- Hello, it's my pleasure to have the opportunity to address so many practitioners, doers on the front lines of cyber defense. I've been invited to speak about the administration's approach to safeguarding and modernizing our cybersecurity defenses while we confront threats from persistent nation state threat actors and criminals. I know RSA attracts an expert audience. So this is an audience that can give chapter and verse on how the security of our technology remains a challenge, even as it's a bigger and bigger part of our lives. Governments and companies are under constant sophisticated and malicious attack from nation state adversaries, and criminals. So today more than ever as each person here would say, cybersecurity is a national security imperative. Cybersecurity also has geopolitical dimensions. Technology can be leveraged to facilitate participation in democratic processes and advanced human rights and rules-based order. But can also be used by authoritarian regimes to advance mass surveillance, facilitate arbitrary detention and systematize oppression, and to write new rules and standards that are counter to democratic values. I don't think anyone here would contest that cybersecurity is a matter of national security. So I won't spend any more time stating the obvious. Instead, I'll turn to the urgency of the moment and the need for us to renew our commitment to partnership because the stakes couldn't be higher. The administration has navigated two major cybersecurity incidents inside of our first 100 days. One we inherited, and another that broke during our tenure. The SolarWinds and Microsoft Exchange incidents reinforced several lessons. First, adversaries will look for any opening to attack, whether they're hunting for coding errors or compromising supply chains to create an attack vector. Second, partnerships are critical to the safety of our nation in cyberspace. The government needs the private sector and the private sector needs the government's partnership. Third, the government urgently needs to modernize cybersecurity defenses to protect its own data and ensure it can deliver services to the American people. And we have to shift our mindset from incident response to prevention, and prioritize our investments to get ahead of threats and facilitate early detection. I'll take a few moments to reflect with you on this last point, shifting our mindset. Like so many here, I've been in this field at the ground level and I've observed that as a community, we've accepted that we'll move from one incident response to the next. And while we must acknowledge breaches will happen and prepare for them, we simply cannot let waiting for the next shoe to drop to be the status quo under which we operate. The national security implications of doing so are too grave. Breaches are costly. Simply put, cybersecurity is not only a national security imperative but an economic security imperative as well. Estimates vary, but in 2019, Accenture and Ponemon study estimates the average company incurs a cost of $13 million per breach. A joint CSIS and McAfee report estimates cybercrime costs 1% of global GDP in 2018. I could go on. The point is that today the cost of insecure technology is staggering, and that cost is borne at the end by the victims in incident response and cleanup. Small businesses, schools, hospitals, and local governments who often have fewer resources particularly struggle. These costs aren't new, and they're well-known. And we can take steps to modernize defenses to mitigate them. That alone should be incentive enough to change our ways. And yet, have we? What does it take? This is the community who can drive the change. This administration is committed to changing the calculus and the president has elevated cybersecurity in a way that no other has. Our approach can be summarized by three complimentary and mutually reinforcing lines of effort. First, modernized cyber defenses. Second, return to a more active role on cyber internationally. And finally, ensure America's better posture to compete. I'll briefly touch on each of these efforts. First, we're modernizing cyber defenses. Following SolarWinds incident response, we were confronted by the hard truth that some of the most basic cybersecurity prevention measures weren't systemically rolled out across federal agencies. Tools like MFA, encryption, constant logging and endpoint detection pull back to an effective sock. We've taken immediate action to roll these out but we have much more to do. And we're starting with the software that we buy. Software supply chain security is an area of particular concern. The current model of build, sell, maybe patch means the products the federal government buys often include defects and vulnerabilities. These are defects and vulnerabilities that the developers are accepting as the norm with the expectation they can patch later. Or perhaps developers decide to ship software with defects and vulnerabilities they decide to ignore. If they, the vendor deems those defects and vulnerabilities are not sufficiently serious to merit fixing. That's not acceptable. It's knowingly introducing unknown and potentially grave risks that adversaries and criminals then exploit. Security has to be a basic design consideration. We'd never buy a car or rush to market knowing it could have potentially fatal defects that the manufacturer may or may not choose to issue a recall and fix. You wouldn't buy that car and decide later whether you want to install seat belts or airbags. But that's analogous to how today's software development model works. Coding securely takes work, but we can take pride in that work. Knowing the cost and time, we're saving thousands. And knowing that the best hackers around the world won't find a hole. On the government side, we want to begin taking aggressive steps to do our part to ensure that the software the government buys is built more securely from the start by potentially requiring federal vendors to build software in a secure development environment. Our efforts will pay dividends outside of the federal government because much of the software the government buys is the same software that schools, small businesses, big businesses and individuals buy. The starting point for building more securely is where you build your software, which should be separate and a secure build environment. This includes things like using strong authentication, limiting privileges, and of course, encryption. It also includes knowing the provenance of the code you include in your builds and using modern tools to check for known and potential vulnerabilities. This is hard, but it also may seem basic to you, maybe even obvious. But we all know that these basic practices are not universal. For those of you already following these practices, thank you, and thank you for your leadership. Thank you for investing in security at the beginning of the process and by extension, investing in national security. And thank you for setting the tone for the community by leading by example. You deserve recognition for your commitment to security and you deserve more than that. You deserve credit in the marketplace. But today, that's hard. Today, there's no way to gain that in today's marketplace. Why? Because the government and indeed all consumers, we don't have visibility into what software is developed securely, and what's not. So while visibility and accountability are key drivers of software security, we literally are unable to factor them economically into our buying decisions. In order to make the market to put money on this issue, to give developers the economic credit they deserve for secure code, and to empower consumers to make informed buying decisions, we need to integrate that visibility into the security of our software. Visibility engenders trust. And today we place our trust in vendors but we largely do it blindly for the most part because we don't have a way to measure that trust. And I want to talk more about that. I'll turn out to our critical infrastructure. Many of the systems that run our critical infrastructure, the systems that deliver the gas that heats your homes and the electricity that powers our schools was built before anyone had heard of an internet. We simply didn't plan for the interconnectivity and related cybersecurity risk we see today. And most of this infrastructure is in private sector hands. In April, the administration announced a pilot program in which we're working with electric sector leaders to modernize cyber defenses, a program that will facilitate private sector efforts to install new technologies that provide timely visibility detection, response and blocking capabilities to protect the technologies on which our critical services depend. This will take time, but it's the first step of a series of efforts we'll be working on to ensure we can trust the systems underpinning our critical infrastructure. And that trust is relying on having the level of visibility needed to match the consequences if a system is degraded or disrupted. Let's think about that for a moment. The level of visibility we need is built on the trust we need, and the trust and visibility we need is based on the consequences if a system fails. That's an important point to think about, particularly as we build systems here. Our second line of effort is revitalizing America's global leadership role. While we modernize our cyber defenses and safeguard existing infrastructure, we're also strengthening our global partnerships to counter adversaries that leverage technology to undermine national and global security. The administration is coordinating with allies and like-minded and international partners through initiatives like The Quad Security Dialogue to develop, promote and safeguard our cybersecurity and counter adversaries and competitors that may seek to use technologies to undermine our economic prosperity and national security. We're also collaborating with our allies and partners on efforts to counter cyber threats and hold malicious actors accountable. As one example, we built a coalition of dozens of countries to support our attribution of the SolarWinds intrusion to the SVR, and bolster the US government's actions to hold Russia accountable for its malign actions in cyberspace. One of our first global initiatives will be a cooperative effort to counter ransomware. Criminals use ransomware to target everything from individuals, utilities, hospitals, and large companies. Extortion through ransomware presents a national security threat for countries around the world because it can disrupt schools and hospitals and governments and companies abilities to deliver services. And because of the huge financial cost, it's concerning that ransomware often exploits known weaknesses such as targeting endpoint and software vulnerabilities. Proactive prevention through effective cyber hygiene, cybersecurity controls and business continuity resiliency is often the best defense against these criminals. However, we're also concerned about growing sophistication of these groups, both in their exploits, such as the use of fileless ransomware and in their operational models, including the evolution to big game hunting, the growth of ransomware cartels and the increasing prevalence of double extortion schemes. International cooperation to address ransomware is critically important because transnational criminals are most often the perpetrators of these crimes. And they often leverage global infrastructure and money laundering networks to do it. Finally, the administration will ensure America's better posture to compete in cybersecurity, technology, and beyond. While we take steps to bolster cybersecurity and secure the technology and infrastructure of today, we must also invest in and facilitate the innovation of tomorrow. As the president said, we're at an inflection point. Federal investment in research and development is at its lowest in decades as a percentage of our GDP. And the president's committed to reversing this trend to ensure America remains a global leader in emerging technology. The American Jobs Plan includes a proposal to invest $180 billion in R&D of new and emerging technologies, technologies like quantum computing, AI, and microelectronics. This investment is a significant down payment on the future of American innovation. The American Jobs Plan also includes proposals to secure critical supply chains on which our technologies rely, including investing $50 billion in domestic semiconductor, manufacturing and research. Before closing, let me speak to why ensuring America remains a leader in emerging technology is so crucial to our national security. Take quantum computing. Quantum computing promises to revolutionize certain unsolvable computing problems across a variety of military and civilian applications, from pharmaceuticals discovery and healthcare to advanced materials and batteries, to machine learning. But quantum computing will also be disruptive in other ways too. It will fundamentally disrupt cybersecurity and the technology platforms on which it's built while offering new vectors to compromise critical information systems and networks with potentially devastating impacts on certain encryption methods like asymmetric encryption, the foundation of our economic and national security communications. The president's American Jobs Plan reflects a commitment to accelerate US leadership in quantum computing and quantum information science more broadly, while protecting the country from the adversarial use of these technologies. Bolstering the nation's cybersecurity, safeguarding our critical infrastructure, and renewing America's advantages broadly are fundamental to the Biden Administration's commitment to our national security strategy. Continued partnership with you, the private sector, is critical to achieving these objectives. In closing, thank you for your role in building more secure systems. That role's become evermore critical. At your keyboard, you're saving the users of your code time, money, and sharing the innovation we're all so proud of. It's also secure against the sophisticated threats we face. Be well, do well, and thank you.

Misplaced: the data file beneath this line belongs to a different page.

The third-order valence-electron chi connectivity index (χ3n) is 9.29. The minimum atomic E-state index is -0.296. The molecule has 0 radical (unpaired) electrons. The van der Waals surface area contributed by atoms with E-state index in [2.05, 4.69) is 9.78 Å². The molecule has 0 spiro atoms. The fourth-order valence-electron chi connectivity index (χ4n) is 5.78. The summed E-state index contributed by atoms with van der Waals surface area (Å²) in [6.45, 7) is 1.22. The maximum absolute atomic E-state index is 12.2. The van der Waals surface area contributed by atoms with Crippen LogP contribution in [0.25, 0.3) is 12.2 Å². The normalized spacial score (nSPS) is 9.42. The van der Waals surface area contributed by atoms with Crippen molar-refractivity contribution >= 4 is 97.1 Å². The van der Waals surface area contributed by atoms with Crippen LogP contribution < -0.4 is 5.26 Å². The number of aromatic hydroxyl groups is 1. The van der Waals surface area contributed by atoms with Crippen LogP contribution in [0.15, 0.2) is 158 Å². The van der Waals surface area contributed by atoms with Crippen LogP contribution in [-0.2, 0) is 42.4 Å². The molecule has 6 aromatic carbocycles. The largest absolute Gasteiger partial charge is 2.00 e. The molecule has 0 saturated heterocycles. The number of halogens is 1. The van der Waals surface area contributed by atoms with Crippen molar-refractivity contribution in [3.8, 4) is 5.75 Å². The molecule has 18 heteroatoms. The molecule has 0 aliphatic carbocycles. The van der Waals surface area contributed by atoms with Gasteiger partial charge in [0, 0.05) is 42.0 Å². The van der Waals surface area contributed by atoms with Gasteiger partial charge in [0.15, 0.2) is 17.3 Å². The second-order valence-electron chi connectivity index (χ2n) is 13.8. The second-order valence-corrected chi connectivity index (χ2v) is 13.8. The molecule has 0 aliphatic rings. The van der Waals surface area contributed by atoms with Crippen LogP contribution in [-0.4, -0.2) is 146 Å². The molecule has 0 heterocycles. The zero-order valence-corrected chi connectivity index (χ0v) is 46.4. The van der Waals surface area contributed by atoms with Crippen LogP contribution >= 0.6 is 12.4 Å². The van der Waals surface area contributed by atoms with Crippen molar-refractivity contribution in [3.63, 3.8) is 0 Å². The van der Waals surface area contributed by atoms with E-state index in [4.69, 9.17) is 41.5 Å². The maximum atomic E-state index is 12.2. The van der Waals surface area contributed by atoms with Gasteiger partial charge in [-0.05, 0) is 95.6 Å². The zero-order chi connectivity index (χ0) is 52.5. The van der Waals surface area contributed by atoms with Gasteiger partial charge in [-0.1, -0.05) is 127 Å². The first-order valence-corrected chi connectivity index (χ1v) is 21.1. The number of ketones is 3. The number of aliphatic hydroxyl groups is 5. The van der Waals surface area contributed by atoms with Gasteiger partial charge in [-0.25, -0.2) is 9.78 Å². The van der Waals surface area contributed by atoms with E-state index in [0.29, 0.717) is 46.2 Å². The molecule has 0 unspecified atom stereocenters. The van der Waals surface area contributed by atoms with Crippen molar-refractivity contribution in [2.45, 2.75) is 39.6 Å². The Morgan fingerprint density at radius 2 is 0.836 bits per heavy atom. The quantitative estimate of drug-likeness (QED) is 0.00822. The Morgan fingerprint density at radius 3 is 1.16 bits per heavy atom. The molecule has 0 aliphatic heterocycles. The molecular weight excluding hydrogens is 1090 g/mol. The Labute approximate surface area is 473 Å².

Anne Neuberger


Deputy National Security Advisor, Cyber & Emerging Tech, National Security Council, The White House